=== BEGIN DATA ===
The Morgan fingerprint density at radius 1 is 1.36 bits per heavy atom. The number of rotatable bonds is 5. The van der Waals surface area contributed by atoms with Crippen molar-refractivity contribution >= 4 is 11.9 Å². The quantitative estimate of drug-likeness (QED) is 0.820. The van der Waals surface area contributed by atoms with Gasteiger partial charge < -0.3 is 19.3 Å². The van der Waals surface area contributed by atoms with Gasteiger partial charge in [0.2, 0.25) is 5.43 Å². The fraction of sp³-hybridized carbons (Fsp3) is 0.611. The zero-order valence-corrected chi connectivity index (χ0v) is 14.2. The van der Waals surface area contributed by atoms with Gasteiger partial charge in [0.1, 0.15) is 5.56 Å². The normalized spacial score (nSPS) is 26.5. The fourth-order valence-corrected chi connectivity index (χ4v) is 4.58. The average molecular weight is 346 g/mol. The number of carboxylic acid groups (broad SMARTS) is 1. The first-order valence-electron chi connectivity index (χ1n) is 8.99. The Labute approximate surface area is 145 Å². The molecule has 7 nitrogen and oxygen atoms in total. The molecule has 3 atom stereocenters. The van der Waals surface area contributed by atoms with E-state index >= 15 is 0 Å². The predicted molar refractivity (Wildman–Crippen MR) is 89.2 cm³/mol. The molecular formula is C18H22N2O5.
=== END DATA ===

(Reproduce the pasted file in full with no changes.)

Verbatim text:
The Morgan fingerprint density at radius 1 is 1.36 bits per heavy atom. The number of rotatable bonds is 5. The van der Waals surface area contributed by atoms with Crippen molar-refractivity contribution >= 4 is 11.9 Å². The quantitative estimate of drug-likeness (QED) is 0.820. The van der Waals surface area contributed by atoms with Gasteiger partial charge < -0.3 is 19.3 Å². The van der Waals surface area contributed by atoms with Gasteiger partial charge in [0.2, 0.25) is 5.43 Å². The fraction of sp³-hybridized carbons (Fsp3) is 0.611. The zero-order valence-corrected chi connectivity index (χ0v) is 14.2. The van der Waals surface area contributed by atoms with Gasteiger partial charge in [0.1, 0.15) is 5.56 Å². The normalized spacial score (nSPS) is 26.5. The fourth-order valence-corrected chi connectivity index (χ4v) is 4.58. The average molecular weight is 346 g/mol. The number of carboxylic acid groups (broad SMARTS) is 1. The first-order valence-electron chi connectivity index (χ1n) is 8.99. The Labute approximate surface area is 145 Å². The molecule has 7 nitrogen and oxygen atoms in total. The molecule has 3 atom stereocenters. The van der Waals surface area contributed by atoms with E-state index >= 15 is 0 Å². The predicted molar refractivity (Wildman–Crippen MR) is 89.2 cm³/mol. The molecular formula is C18H22N2O5.